Although AI will make some jobs obsolete, it will, of course, create new ones. However, these are jobs that will require specialisation. For example, when human supermarket cashiers are fully automated, the ex-cashier would be faced with having to learn new skills or adapt to an unstable reality where they are very much replaceable.
Those most at risk of automation are the ones already economically marginalised within the workforce. The ONS reports that 70.2% of the roles at high risk of automation are currently held by women, and, in addition, the age group most affected by automation are those aged between 20 and 24.
The risk of automation also varies on region. This is due to the jobs available, meaning areas with a greater volume of roles, in particular higher-skilled roles, are safer from the threat of automation. This increases the risks for those who are already both economically marginalised and economically disadvantaged within society.
Current AI research focuses on the importance of policy regulation to prevent exacerbating pre-existing equalities. Democratising access to technology is crucial, as is creating equal opportunities within technological advancement. Some other suggestions have included a universal basic income (which Finland trialled last year), a ‘robot tax’, a focus on lifelong learning and training, especially within the fields of computer science and STEM education. There is also the discussion of privilege within AI advantages, with Korinek and Stiglitz commenting that it is conceivable that the wealthiest of humans will be able to finance, dictate, or sway certain advancements.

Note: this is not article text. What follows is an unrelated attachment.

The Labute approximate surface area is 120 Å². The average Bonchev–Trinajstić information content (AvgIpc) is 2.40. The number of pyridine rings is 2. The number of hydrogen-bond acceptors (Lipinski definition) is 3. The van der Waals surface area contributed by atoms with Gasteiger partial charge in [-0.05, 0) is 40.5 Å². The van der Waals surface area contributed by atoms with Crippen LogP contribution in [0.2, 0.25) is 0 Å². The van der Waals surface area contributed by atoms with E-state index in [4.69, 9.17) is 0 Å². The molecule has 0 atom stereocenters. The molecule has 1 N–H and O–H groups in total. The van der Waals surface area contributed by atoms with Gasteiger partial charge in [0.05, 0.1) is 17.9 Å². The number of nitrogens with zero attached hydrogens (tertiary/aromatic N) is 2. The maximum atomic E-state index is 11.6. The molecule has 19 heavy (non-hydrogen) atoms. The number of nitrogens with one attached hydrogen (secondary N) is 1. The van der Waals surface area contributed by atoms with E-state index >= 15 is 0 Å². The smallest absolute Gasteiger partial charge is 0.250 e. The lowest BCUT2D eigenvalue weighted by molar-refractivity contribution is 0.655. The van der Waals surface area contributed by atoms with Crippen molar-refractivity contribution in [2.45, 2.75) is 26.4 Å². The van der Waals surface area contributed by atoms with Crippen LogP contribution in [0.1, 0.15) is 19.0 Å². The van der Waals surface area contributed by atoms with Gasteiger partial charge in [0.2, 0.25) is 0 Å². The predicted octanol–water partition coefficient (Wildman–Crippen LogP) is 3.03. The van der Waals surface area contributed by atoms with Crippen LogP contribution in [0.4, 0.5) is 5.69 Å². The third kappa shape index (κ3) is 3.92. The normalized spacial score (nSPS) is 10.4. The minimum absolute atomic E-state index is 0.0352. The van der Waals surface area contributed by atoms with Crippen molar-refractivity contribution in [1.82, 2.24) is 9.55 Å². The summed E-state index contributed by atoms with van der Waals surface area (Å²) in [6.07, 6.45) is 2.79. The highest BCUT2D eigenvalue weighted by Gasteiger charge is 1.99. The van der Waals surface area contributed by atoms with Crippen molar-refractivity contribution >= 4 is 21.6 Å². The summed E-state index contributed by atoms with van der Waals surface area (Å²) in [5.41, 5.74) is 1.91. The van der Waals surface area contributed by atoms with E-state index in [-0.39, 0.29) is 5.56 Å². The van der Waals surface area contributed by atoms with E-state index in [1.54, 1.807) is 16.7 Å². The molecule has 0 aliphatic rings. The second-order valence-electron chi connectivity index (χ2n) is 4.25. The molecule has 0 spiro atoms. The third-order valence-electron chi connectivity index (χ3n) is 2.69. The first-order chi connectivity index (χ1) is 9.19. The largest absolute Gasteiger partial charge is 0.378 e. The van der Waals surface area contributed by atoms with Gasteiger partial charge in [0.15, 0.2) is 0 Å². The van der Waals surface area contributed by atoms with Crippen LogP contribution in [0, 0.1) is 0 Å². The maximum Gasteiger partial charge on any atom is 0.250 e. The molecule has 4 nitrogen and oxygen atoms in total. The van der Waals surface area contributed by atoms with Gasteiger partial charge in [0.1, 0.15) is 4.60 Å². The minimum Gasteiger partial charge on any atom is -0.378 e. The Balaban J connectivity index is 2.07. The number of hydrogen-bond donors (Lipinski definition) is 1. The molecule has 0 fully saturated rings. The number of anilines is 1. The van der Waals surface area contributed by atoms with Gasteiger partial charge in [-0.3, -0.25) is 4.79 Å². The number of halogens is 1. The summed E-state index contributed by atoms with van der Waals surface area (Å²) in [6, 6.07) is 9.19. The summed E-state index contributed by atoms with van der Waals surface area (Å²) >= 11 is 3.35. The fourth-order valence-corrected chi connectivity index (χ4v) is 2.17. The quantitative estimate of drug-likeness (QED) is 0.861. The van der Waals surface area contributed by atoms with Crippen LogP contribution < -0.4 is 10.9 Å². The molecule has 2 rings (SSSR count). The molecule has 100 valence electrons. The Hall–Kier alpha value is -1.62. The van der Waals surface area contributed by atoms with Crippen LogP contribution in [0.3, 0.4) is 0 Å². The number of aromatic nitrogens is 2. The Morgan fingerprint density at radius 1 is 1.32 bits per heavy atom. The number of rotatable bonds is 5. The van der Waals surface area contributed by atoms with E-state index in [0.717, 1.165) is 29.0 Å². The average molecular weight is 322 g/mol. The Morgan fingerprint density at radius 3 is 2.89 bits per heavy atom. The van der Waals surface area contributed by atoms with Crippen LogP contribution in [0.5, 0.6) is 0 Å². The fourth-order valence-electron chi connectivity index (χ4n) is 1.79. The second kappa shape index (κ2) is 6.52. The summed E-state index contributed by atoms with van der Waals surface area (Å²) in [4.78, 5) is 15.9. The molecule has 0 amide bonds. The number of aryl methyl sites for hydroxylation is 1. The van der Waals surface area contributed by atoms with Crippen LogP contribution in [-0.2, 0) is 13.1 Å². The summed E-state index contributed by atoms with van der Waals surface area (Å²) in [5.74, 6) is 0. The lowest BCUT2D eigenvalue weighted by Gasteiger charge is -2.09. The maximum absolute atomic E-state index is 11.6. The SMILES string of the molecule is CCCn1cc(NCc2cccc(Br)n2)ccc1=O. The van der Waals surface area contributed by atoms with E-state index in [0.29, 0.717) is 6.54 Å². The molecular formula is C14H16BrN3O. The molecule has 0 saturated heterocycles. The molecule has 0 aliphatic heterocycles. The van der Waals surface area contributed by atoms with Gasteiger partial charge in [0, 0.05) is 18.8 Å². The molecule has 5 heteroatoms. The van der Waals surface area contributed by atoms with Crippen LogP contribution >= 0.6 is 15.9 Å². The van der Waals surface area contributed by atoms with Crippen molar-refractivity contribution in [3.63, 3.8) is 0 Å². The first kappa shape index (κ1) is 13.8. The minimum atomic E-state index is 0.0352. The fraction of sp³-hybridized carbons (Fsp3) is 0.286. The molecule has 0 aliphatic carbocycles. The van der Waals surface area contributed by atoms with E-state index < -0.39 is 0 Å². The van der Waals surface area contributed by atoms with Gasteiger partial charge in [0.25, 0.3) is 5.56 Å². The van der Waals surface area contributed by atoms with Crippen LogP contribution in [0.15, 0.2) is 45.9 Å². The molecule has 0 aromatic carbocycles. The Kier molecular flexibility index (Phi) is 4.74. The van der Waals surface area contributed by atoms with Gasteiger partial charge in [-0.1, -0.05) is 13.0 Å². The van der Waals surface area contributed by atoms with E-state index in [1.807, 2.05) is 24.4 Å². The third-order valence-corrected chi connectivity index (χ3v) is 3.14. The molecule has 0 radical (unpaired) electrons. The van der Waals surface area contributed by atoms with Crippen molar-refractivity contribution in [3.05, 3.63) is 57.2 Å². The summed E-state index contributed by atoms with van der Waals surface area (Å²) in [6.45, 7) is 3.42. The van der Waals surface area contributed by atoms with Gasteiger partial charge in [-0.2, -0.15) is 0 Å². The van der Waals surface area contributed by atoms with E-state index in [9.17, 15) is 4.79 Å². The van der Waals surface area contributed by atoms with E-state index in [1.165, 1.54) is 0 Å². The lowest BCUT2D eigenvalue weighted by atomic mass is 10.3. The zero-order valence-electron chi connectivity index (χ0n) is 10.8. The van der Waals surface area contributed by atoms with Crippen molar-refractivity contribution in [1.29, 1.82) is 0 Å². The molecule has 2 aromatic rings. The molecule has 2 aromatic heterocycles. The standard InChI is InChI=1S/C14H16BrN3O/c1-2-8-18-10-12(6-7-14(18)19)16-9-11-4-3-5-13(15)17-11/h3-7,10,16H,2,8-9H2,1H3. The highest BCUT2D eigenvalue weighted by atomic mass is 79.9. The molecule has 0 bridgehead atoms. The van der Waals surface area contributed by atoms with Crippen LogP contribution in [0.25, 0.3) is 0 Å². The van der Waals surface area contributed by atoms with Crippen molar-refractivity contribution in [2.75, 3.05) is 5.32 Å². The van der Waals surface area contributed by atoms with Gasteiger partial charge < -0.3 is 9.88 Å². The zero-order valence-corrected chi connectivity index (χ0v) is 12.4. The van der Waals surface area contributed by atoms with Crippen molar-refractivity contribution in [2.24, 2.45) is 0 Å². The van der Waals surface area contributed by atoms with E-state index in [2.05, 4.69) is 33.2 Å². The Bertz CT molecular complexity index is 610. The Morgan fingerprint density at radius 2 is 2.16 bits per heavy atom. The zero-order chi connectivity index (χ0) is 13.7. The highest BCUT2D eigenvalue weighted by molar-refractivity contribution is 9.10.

These are all attempts to offset inequalities that this workplace revolution will cause. But will they be enough? The automation of certain job roles, or particular aspects of roles, will soon be unavoidable. To prevent worsening economic inequalities, we need a government who takes these issues seriously.